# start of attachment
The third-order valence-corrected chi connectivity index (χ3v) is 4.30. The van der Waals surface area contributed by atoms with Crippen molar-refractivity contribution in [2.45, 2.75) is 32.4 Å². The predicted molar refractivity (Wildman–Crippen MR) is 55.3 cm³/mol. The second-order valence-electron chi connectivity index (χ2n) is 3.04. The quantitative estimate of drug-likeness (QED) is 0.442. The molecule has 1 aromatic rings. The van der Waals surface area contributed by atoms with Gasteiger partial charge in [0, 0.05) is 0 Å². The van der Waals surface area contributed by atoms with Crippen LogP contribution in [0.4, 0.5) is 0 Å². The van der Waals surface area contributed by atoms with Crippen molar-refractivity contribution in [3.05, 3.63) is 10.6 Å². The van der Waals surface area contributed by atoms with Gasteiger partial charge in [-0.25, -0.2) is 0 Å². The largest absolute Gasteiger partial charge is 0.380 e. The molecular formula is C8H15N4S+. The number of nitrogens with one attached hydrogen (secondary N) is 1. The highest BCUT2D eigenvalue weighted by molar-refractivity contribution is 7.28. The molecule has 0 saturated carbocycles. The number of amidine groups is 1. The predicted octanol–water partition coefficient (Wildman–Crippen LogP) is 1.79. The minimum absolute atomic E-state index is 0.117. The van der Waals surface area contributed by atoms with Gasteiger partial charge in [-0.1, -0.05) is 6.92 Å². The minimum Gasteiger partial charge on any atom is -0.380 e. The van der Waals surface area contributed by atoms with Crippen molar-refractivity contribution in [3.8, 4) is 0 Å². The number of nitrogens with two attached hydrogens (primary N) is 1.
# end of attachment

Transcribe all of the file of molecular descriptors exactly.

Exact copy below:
The third-order valence-corrected chi connectivity index (χ3v) is 4.30. The van der Waals surface area contributed by atoms with Crippen molar-refractivity contribution in [2.45, 2.75) is 32.4 Å². The predicted molar refractivity (Wildman–Crippen MR) is 55.3 cm³/mol. The second-order valence-electron chi connectivity index (χ2n) is 3.04. The quantitative estimate of drug-likeness (QED) is 0.442. The molecule has 1 aromatic rings. The van der Waals surface area contributed by atoms with Gasteiger partial charge in [0, 0.05) is 0 Å². The van der Waals surface area contributed by atoms with Crippen LogP contribution in [0.4, 0.5) is 0 Å². The van der Waals surface area contributed by atoms with Crippen molar-refractivity contribution in [3.05, 3.63) is 10.6 Å². The van der Waals surface area contributed by atoms with Gasteiger partial charge in [-0.25, -0.2) is 0 Å². The largest absolute Gasteiger partial charge is 0.380 e. The molecular formula is C8H15N4S+. The number of nitrogens with one attached hydrogen (secondary N) is 1. The highest BCUT2D eigenvalue weighted by molar-refractivity contribution is 7.28. The molecule has 0 saturated carbocycles. The number of amidine groups is 1. The predicted octanol–water partition coefficient (Wildman–Crippen LogP) is 1.79. The minimum absolute atomic E-state index is 0.117. The van der Waals surface area contributed by atoms with Gasteiger partial charge in [-0.1, -0.05) is 6.92 Å². The minimum Gasteiger partial charge on any atom is -0.380 e. The van der Waals surface area contributed by atoms with Crippen molar-refractivity contribution in [3.8, 4) is 0 Å². The number of nitrogens with two attached hydrogens (primary N) is 1.